“Oh, I’ve been here 5 weeks, but I’m leaving this Saturday.

“I know, I’m sorry I won’t be able to see you all next week.”

Enter Nancy… she offers to give me a ride back to a tube station on her and Greg’s way back up to North London, or would I like to come back to their home to have lunch?

Yes, I love food.

About an hour later (yes, they commute an hour to attend this church service) we arrive at their home. Nancy starts setting out the salad, coleslaw, potato salad, olive salad, bean salad, and hummus. I chop up some bell peppers, tomatoes, and cucumbers. I slice 3 different types of cheeses that I had never heard of, but are pretty popular here. Next come the baguettes. Apparently, in the Summer on a warm afternoon a very British thing to drink would be a Shandy made of beer and carbonated lemonade, it was delicious. (Greg and Nancy had just had their Silver Anniversary party and there was still quite a bit of beer left over still, I was happy to help them out with that one.) Enjoy lunch in the garden? Sounds lovely.

I ate at least one of everything, then had seconds, I was stuffed, and the conversation was light hearted. Plates were cleared, and came the afternoon tea (Earl Grey, what else?). Then came the blueberries, strawberries, and cherries. Then came the cake. Then came the Creme Fraiche. At this point, I feel like the luckiest girl in the world. I finally mention that I must be going, and we look up train times, and I have about 10 minutes before we should leave for the station, just enough time for some home videos. (I’m not joking.) Finally, they drive me to the train station and I catch the Overground to London Euston, then walk to Euston Square and caught the Circle line home. Adventure complete.

I had about 45 minutes of train journey home to reflect upon my Sunday adventure. I always knew that New Church congregations were small, close-knit, community churches, and I was always glad of it. Today I realized how much I truly enjoy that dynamic. I met everyone at that service, I shook their hand, I knew their names, I drank tea and coffee with them.  I felt included and welcome. I never attended church much as a little girl other than when we visited my Mom’s side of the family in San Diego, but suddenly I became very proud. I had just attended Sunday service at the oldest New Church building still used as a New Church. It is over 120 years old, and it was familiar, and it was comfortable. I cannot think of a better way to spend my last Sunday in London. Now I just need to add Greg and Nancy on Facebook…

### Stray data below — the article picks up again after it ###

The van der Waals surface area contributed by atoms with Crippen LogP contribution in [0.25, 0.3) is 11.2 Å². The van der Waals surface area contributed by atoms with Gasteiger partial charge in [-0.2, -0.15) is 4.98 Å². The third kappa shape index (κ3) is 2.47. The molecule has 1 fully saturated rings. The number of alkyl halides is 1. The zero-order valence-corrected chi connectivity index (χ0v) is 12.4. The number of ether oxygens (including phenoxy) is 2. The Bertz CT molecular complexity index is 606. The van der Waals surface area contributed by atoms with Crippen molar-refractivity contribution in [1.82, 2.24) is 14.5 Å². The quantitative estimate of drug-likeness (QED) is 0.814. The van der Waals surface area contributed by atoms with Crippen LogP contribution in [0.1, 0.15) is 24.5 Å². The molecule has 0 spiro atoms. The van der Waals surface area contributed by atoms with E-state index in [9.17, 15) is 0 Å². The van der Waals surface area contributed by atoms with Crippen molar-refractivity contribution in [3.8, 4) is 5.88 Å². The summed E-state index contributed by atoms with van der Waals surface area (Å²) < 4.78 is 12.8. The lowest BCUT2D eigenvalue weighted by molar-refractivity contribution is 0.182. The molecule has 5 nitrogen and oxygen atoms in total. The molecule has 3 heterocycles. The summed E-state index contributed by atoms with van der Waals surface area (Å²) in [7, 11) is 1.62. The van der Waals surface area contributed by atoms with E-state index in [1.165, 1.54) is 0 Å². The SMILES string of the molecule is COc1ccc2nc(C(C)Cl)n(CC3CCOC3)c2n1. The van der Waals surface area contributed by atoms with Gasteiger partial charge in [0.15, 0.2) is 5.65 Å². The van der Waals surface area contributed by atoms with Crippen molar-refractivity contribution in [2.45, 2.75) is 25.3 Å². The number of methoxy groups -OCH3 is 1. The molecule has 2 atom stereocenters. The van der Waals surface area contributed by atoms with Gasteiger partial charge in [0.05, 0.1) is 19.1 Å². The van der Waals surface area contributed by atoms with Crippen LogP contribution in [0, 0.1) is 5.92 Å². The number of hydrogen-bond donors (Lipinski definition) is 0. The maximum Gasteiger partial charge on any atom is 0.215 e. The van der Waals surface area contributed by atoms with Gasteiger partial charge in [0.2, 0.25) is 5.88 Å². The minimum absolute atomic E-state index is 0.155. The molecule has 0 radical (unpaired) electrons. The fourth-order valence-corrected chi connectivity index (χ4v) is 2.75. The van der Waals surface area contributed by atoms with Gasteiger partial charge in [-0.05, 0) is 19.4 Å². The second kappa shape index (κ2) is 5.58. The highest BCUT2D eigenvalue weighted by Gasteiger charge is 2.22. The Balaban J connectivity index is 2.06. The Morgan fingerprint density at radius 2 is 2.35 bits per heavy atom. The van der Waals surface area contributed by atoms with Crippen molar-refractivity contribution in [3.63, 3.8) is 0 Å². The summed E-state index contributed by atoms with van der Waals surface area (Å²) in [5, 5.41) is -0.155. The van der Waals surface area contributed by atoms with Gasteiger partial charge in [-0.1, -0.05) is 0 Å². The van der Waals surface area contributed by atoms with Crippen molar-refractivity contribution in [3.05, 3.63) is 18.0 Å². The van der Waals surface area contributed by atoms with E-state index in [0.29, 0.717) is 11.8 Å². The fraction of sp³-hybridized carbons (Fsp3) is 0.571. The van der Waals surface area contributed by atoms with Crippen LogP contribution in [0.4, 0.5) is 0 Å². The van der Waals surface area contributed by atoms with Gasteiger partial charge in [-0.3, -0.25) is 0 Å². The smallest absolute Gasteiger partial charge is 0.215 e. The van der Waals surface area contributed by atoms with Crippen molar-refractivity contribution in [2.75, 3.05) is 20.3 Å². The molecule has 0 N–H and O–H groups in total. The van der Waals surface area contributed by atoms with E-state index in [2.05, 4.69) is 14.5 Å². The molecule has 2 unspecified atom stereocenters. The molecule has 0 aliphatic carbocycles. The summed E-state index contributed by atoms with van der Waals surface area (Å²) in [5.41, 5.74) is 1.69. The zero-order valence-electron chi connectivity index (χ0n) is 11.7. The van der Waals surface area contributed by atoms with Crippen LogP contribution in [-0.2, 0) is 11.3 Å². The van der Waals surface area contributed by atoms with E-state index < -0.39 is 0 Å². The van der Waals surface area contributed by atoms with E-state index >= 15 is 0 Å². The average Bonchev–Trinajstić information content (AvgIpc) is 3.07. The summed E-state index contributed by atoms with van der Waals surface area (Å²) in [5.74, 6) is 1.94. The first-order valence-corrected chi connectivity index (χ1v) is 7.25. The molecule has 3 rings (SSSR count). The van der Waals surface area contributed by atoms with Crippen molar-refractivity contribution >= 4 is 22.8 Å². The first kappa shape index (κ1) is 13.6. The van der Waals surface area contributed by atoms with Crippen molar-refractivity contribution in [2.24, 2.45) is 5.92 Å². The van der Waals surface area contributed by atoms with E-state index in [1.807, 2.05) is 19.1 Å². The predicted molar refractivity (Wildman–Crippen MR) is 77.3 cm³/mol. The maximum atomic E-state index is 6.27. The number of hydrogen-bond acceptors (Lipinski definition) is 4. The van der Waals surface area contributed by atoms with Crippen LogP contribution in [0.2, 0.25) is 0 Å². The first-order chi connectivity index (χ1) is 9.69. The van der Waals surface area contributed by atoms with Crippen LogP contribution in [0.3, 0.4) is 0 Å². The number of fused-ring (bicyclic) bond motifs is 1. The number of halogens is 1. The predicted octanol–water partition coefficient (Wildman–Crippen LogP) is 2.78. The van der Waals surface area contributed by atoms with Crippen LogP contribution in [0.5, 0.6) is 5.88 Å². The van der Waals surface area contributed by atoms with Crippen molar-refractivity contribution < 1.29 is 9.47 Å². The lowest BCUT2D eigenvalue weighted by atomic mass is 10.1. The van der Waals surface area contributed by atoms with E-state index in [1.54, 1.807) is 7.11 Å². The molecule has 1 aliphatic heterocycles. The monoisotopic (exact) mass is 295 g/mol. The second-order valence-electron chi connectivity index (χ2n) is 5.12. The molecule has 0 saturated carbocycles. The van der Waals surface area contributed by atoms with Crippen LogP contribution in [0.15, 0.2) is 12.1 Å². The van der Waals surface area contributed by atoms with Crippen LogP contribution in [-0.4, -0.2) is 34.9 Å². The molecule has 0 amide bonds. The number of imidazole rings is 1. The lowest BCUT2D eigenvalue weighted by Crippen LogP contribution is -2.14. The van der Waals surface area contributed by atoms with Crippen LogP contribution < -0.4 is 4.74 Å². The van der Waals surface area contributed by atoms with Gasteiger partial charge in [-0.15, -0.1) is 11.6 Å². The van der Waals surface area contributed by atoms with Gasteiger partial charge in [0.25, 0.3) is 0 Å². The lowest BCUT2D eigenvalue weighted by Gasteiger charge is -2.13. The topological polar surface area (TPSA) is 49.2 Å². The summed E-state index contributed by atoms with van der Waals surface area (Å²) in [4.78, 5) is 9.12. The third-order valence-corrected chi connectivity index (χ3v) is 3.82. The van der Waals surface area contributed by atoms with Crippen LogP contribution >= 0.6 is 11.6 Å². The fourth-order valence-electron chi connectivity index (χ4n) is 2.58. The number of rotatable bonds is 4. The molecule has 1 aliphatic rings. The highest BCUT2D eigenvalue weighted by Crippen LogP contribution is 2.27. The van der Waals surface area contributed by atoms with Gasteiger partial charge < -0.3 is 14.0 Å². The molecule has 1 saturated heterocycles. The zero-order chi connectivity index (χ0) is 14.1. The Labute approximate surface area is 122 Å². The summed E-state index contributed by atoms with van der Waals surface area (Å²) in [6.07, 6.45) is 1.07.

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2 thoughts on “My New Church Adventure

  1. Dans- I think it is so great that you were able to find a religious service that you felt a connection to through your family history. I’m sure your family at home will be very excited to hear all about it when you get home. I think it is very interesting how welcoming everyone at the church service was, and that you got to at least talk to every member once! It is incredible how welcoming the people were and that you actually got to enjoy a member with some members of the congregation. I have never heard of this type of church before, but now, I want to learn more about it, especially due to the welcoming environment you conveyed it your blog. I also really enjoyed your use of humor, because I also feel like foreigners believe that California is smaller than they think and that we know everyone there. I really enjoyed learning about your wonderful experience and I’m happy that it was such a positive one.

  2. I agree with Tess. I think it is great that you were able to find a religious service tied to your roots that took place here in London. I especially think that it is really cool because of the whole adventure that took place around you getting there and meeting them. To me, this story seems to exemplify everything that religion should be. Not only did it mean something personally to you, but there was the community aspect clearly visible. As a stranger in their small congregation, they chose to welcome you with open arms and feed you biscuits and tea. I find that to be a lovely notion. I thought that this was a really cool adventure blog and I’m glad that it worked out so well.